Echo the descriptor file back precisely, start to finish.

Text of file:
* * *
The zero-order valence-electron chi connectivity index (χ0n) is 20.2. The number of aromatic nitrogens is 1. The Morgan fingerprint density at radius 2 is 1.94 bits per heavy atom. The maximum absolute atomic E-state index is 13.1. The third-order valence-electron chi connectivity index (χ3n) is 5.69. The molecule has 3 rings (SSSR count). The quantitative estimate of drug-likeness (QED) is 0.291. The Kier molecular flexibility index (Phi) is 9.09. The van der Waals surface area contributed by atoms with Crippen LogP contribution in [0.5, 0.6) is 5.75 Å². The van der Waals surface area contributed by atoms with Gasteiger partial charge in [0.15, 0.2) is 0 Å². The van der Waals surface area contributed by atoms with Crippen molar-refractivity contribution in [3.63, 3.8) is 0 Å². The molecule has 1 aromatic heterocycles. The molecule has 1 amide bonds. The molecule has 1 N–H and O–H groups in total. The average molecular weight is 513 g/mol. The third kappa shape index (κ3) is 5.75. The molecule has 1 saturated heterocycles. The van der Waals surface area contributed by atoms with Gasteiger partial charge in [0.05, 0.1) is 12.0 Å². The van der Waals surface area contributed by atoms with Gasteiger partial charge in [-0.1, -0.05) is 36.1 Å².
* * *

The zero-order valence-electron chi connectivity index (χ0n) is 20.2. The number of aromatic nitrogens is 1. The Morgan fingerprint density at radius 2 is 1.94 bits per heavy atom. The maximum absolute atomic E-state index is 13.1. The third-order valence-electron chi connectivity index (χ3n) is 5.69. The molecule has 3 rings (SSSR count). The quantitative estimate of drug-likeness (QED) is 0.291. The Kier molecular flexibility index (Phi) is 9.09. The van der Waals surface area contributed by atoms with Crippen LogP contribution in [0.5, 0.6) is 5.75 Å². The van der Waals surface area contributed by atoms with Gasteiger partial charge in [0.15, 0.2) is 0 Å². The van der Waals surface area contributed by atoms with Crippen molar-refractivity contribution in [3.63, 3.8) is 0 Å². The molecule has 1 aromatic heterocycles. The molecule has 1 amide bonds. The molecule has 1 N–H and O–H groups in total. The average molecular weight is 513 g/mol. The third kappa shape index (κ3) is 5.75. The molecule has 1 saturated heterocycles. The van der Waals surface area contributed by atoms with Gasteiger partial charge in [0.05, 0.1) is 12.0 Å². The van der Waals surface area contributed by atoms with Gasteiger partial charge in [-0.1, -0.05) is 36.1 Å².